TOKYO (Kyodo) -- Japanese Defense Minister Taro Kono will order Friday a destroyer and patrol planes of the Maritime Self-Defense Force to engage in an information-gathering mission in the Middle East, government sources said.
The mission, approved by the Cabinet late last year, is intended to help secure the safe passage of Japanese commercial ships through regional waters at a time when it remains uncertain a tense situation between the United States and Iran can be diffused.
Ahead of the dispatch starting later this month, Kono observed Thursday a map exercise conducted by MSDF personnel, while opposition lawmakers have called for its cancellation after Iran attacked U.S. troops in Iraq earlier this week.
Commanding officers including the captain of the destroyer Takanami, which is scheduled to be sent to the region, drilled how to assess various situations, operate the unit and communicate in case of an emergency as part of the exercise held at the MSDF's Command and Staff College in Tokyo.
In an emergency, the MSDF could engage in maritime policing based on the SDF law which allows personnel to take necessary action, including the use of weapons, at sea to safeguard Japanese lives and property.
"I want them to be fully prepared by repeating exercises before heading for (the Middle East)," Kono told reporters after observing the training.
The destroyer Takanami is set to leave Japan in early February after about four weeks of training, while P3-C patrol planes will start the intelligence-gathering mission in the Middle East by the end of this month.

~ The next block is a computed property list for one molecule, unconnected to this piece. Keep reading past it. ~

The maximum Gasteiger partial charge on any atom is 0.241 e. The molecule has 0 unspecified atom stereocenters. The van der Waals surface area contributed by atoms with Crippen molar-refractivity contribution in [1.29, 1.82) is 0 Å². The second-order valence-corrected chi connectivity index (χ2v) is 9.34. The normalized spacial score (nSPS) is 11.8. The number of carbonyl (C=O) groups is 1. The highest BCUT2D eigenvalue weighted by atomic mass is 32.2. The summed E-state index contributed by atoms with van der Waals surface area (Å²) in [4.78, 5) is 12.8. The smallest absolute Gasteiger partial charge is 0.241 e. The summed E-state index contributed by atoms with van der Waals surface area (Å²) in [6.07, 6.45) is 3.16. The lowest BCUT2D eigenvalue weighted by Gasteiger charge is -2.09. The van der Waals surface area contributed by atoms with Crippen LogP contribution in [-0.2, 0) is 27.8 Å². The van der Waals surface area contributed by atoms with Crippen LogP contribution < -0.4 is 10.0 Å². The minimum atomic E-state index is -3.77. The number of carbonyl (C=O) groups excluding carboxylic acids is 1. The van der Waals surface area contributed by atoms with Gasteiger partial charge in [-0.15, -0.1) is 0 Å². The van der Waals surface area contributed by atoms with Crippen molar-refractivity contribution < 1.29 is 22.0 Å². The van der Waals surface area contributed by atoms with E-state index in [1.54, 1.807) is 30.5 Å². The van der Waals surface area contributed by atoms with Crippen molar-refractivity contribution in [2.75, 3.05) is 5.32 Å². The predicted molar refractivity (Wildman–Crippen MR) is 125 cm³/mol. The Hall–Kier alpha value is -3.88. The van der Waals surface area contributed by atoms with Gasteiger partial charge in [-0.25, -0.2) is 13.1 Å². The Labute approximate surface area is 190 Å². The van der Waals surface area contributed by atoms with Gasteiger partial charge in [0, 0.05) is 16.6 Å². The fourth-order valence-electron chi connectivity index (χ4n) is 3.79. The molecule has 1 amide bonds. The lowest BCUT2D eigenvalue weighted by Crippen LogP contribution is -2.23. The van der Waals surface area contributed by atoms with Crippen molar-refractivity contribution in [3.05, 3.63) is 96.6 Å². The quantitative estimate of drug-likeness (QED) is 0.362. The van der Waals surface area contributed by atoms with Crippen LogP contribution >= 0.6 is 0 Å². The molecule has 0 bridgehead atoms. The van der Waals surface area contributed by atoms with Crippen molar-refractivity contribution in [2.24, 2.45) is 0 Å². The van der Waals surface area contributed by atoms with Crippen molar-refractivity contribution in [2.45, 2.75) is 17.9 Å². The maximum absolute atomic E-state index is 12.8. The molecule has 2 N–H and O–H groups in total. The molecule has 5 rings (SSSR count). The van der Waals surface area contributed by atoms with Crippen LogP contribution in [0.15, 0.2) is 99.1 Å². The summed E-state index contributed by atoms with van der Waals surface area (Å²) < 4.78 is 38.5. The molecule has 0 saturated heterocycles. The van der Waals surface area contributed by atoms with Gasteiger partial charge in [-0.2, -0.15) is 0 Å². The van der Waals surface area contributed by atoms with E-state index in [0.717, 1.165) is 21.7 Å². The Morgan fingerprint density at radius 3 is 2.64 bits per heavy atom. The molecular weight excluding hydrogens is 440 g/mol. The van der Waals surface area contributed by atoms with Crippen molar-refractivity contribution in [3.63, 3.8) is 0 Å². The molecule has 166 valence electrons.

On Dec. 27, the Cabinet approved the dispatch to play a role in maintaining peace in the Middle East without joining a U.S.-led coalition to guard ships passing through the Strait of Hormuz, a key oil and gas tanker shipping lane.
The decision to carry out an independent operation was made to avoid hurting Japan's friendly ties with Iran.
The mission's areas of operation are limited to the Gulf of Oman, the northern part of the Arabian Sea and the Bab el-Mandeb Strait connecting the Red Sea and the Gulf of Aden. The Strait of Hormuz and the Persian Gulf are excluded given Iran's opposition to the U.S.-led coalition's initiative.
Japanese P3-C aircraft have already been deployed to the Gulf of Aden off the coast of Somalia to crack down on pirates operating in the area.